A 70-year-old man came to see me last August for a pain in the back of the knee he had for almost 3 years. In fact, the patient had consulted me for the same pain two years earlier.

The pain had appeared before a shingles attack that affected the S1 dermatome, which covers a part of the back of the thigh, pretty much the same area where he felt his pain. During the shingles crisis, the pain completely prevented him from walking. So the patient associated his pain this episode of shingles.

At the time of the first consultation, in 2016, the patient has difficulty walking long distances. He has pain in the back of the knee and in the back of the leg. The pain is stronger when he gets up from the sitting position and he is unable to flex the knee completely. The patient has no pain at rest, but feels it when walking. He also feels like his leg is weak and cold. Aside from this pain, the patient has no other health problems. Despite his age, he is in good general health and has opted for a healthy lifestyle to replace the Statins prescribed by his doctor for high cholesterol. The only noticeable symptom is that he has been urinating more often at night since his shingles attack, 8 months earlier.

During the first treatment, I treated in acupuncture the meridian affected according to traditional Chinese medicine. The following week, the patient reported an improvement. He could get up more easily, but pain in the hip and the inability to fully bend the knee persisted. To the acupuncture treatment, tuina massage and cupping were added.

The following week, at his third treatment, the patient was still reporting pain when walking. The pain originated from the back of the knee and radiated upwards to the back of the thigh. Intrigued by the persistence of the symptoms, I did some additional tests to better understand why the improvement of his condition was not more important. The patient had a marked weakness of the gluteus medius muscle (Trendelenburg gait and weak resisted abduction of the hip). In addition, we identified a specific point in the popliteal fossa and a soft mass in this region. Sensitivity to a very specific point in the popliteal fossa and the palpable mass, combined with the characteristics of the pain, led me to suspect that there was a blockage in the bloodstream.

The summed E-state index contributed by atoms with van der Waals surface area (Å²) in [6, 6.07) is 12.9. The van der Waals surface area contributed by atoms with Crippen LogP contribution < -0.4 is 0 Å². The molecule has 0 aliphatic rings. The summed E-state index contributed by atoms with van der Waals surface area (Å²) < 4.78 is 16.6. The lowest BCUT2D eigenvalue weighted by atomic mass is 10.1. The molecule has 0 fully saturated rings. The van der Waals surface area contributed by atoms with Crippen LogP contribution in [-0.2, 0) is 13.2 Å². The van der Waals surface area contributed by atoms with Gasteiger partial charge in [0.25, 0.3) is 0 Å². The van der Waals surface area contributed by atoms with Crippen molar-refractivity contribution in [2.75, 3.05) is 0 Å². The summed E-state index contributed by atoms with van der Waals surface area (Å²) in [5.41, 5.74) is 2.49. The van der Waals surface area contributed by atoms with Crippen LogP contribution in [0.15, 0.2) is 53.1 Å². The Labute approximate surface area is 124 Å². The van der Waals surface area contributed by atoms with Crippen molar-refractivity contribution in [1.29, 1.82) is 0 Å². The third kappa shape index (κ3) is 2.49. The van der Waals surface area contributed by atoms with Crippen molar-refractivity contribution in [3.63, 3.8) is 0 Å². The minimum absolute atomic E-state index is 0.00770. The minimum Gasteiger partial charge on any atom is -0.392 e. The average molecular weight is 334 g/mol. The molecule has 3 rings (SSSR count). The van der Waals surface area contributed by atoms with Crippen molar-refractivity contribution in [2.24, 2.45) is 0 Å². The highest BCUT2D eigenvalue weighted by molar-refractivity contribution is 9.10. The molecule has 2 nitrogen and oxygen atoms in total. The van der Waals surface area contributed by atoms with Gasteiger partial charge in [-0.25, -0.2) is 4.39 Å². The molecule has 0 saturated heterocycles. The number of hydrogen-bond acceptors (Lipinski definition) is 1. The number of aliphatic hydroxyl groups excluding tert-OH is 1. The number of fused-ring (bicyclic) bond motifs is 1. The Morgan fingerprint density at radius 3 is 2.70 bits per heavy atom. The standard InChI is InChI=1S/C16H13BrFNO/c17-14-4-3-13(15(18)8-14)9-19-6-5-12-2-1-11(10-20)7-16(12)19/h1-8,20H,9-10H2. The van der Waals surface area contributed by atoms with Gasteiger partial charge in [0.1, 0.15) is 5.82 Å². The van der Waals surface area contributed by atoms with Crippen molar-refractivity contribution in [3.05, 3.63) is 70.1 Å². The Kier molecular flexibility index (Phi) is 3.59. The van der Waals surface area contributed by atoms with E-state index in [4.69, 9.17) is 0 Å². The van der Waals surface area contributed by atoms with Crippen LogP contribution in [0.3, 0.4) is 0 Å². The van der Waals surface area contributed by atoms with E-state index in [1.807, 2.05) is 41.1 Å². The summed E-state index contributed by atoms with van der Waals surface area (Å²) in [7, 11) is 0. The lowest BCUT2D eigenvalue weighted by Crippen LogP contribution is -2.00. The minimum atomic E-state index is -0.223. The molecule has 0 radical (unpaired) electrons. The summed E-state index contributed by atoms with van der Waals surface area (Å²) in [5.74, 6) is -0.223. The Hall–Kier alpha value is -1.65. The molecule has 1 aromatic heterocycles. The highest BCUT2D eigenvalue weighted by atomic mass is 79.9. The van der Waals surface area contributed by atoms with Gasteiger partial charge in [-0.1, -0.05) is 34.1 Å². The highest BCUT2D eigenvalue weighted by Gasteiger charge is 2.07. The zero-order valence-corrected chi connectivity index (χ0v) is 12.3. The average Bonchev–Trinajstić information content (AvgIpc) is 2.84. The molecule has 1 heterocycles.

Behind the knee is an important blood vessel, the popliteal artery, which brings oxygenated blood to the leg and foot. This artery can sometimes be compressed by the muscles around it. When this is the case, the blood circulation is diminished and symptoms can be expected to appear or increase when the muscles are more contracted (walking) and diminish or disappear when they are relaxed. In Western medicine, this problem is called popliteal artery compression syndrome (PAES – Popliteal artery entrapment syndrome). In Chinese medicine, the problem is named according to the path of the vessel or meridian that is affected.

However, the patient did not continue his treatments at that time. He did not return until two years later, after trying other approaches without success. When he came to my clinic in August 2018, the symptoms were pretty much the same as they were when I first saw him. He was still suffering from pain when walking and weakness of the leg. The pulse in the right ankle became difficult to perceive when the foot was flexed (dorsiflexion), which leads us to suspect a compression of blood vessel.

The treatments then aimed to relieve chronic tension in the leg muscles using trigger points and motor points. The first treatment only brought a slight improvement, but after the second treatment the patient was much better. He felt, however, a weakness in his leg. We continued, adding a treatment to restore the function of the gluteus medius. At the fourth treatment, the patient was much better. He could walk and go up or down the stairs painlessly. He no longer felt tired and weak in his leg. The patient was very excited about the improvement and about being able to walk without discomfort. He did not require further treatments.